Morrison & Foerster (UK) LLP

The Scoop

In 1973 those cats in San Fran approved "MoFo" as Morrison & Foerster's official nickname, accentuating the firm's unconventional modus operandi. Still, the firm is distinguished by much more than its rebel epithet. MoFo complements its expertise in finance, life sciences, technology, intellectual property and litigation with a long reach across the Pacific Rim. And staying true to its roots in a city of peace and love, the firm's pro bono commitment is deeply held.

A legacy beyond law

More than 120 years ago, Alexander Morrison and Thomas O'Brien founded the firm that became today's Morrison & Foerster. Due to the philanthropic work of Morrison's widow, the firm's name is woven through the fabric of Bay Area community life. May Treat Morrison's early 20th century bequests, augmented by her late husband's law firm, are responsible for libraries, lecture series, endowed chairs at Stanford University and University of California, Berkeley, and scholarships and a planetarium at the California Academy of Sciences.

It wasn't until the early 1960s that the firm ventured away from Northern California, hopping on for the ride when one of its major San Francisco clients, Crocker National Bank, decided to open a Los Angeles office. In the second half of the 1980s the firm grew swiftly, sprouting offices across the Bay Area, and in 1987, the firm merged with New York firm Parker Auspitz Neesemann & Delehanty. That same year MoFo became one of the first American law firms to practice in Japan, unveiling a Tokyo office-a 2001 joint enterprise with Japanese firm Ito & Mitomi made Morrison & Foerster the largest international firm in Tokyo. MoFo was also one of the first into China. The firm's Asian-based clients include such household names as Hitachi, Minolta, Nikon and Toshiba.

Worldwide mojo

Morrison & Foerster set up shop in London in 1980. The office houses both US and English-qualified lawyers. While the firm's client base and practice are diverse-with strong corporate, tax, finance, employment, IP and litigation practices-MoFo's London office is especially well known for its work in the technology, financial services, biotech and cleantech sectors.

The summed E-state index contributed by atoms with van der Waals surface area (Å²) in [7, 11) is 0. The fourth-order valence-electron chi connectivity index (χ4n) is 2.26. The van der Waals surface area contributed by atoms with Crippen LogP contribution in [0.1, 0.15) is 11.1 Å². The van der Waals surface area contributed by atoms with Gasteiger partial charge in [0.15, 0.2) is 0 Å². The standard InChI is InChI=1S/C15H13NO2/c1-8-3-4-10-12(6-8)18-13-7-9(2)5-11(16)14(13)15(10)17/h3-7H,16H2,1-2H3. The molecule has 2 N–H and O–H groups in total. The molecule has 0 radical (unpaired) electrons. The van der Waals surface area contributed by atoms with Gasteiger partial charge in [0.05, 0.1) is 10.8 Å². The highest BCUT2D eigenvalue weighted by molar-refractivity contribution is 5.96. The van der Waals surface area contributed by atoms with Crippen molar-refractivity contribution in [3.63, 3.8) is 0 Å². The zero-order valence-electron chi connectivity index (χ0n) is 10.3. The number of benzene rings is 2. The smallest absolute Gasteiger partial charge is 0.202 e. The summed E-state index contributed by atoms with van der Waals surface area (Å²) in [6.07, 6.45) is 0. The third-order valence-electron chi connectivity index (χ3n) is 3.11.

Globally, Morrison & Foerster now numbers more than 1,000 lawyers. The bulk of the firm's revenues come from legal services for clients in the financial services, life sciences and technology industries. MoFo counts on its client list such companies as Apple, Bank of America, Intel, Lucasfilm, Oracle, Toshiba, Hitachi, Yahoo! and Sprint Nextel.

The Mo is for "Mobile"

In addition to serving high-tech clients, MoFo itself has been an industry leader in adapting to new technologies and social media. While other firms were only just beginning to take notice of phenomena such as Facebook, MoFo sprinted ahead, publishing articles on a wide range of developing cyberlaw issues. In 2010, two MoFo partners launched Socially Aware, a monthly newsletter providing updates on the rapidly evolving intersection of social media and the law. Socially Aware addresses issues such as employee Twitter use, anonymous internet comments, Facebook's ever-changing privacy policies and social media background checks.

Morrison & Foerster has also developed an application for Apple's iPhone called MoFo2Go. The app features information about the firm's lawyers and offices, as well as press releases, client alerts and other news items. MoFo2Go also has a maze game-an excuse to break from six-minute intervals for a few moments.

Green is gold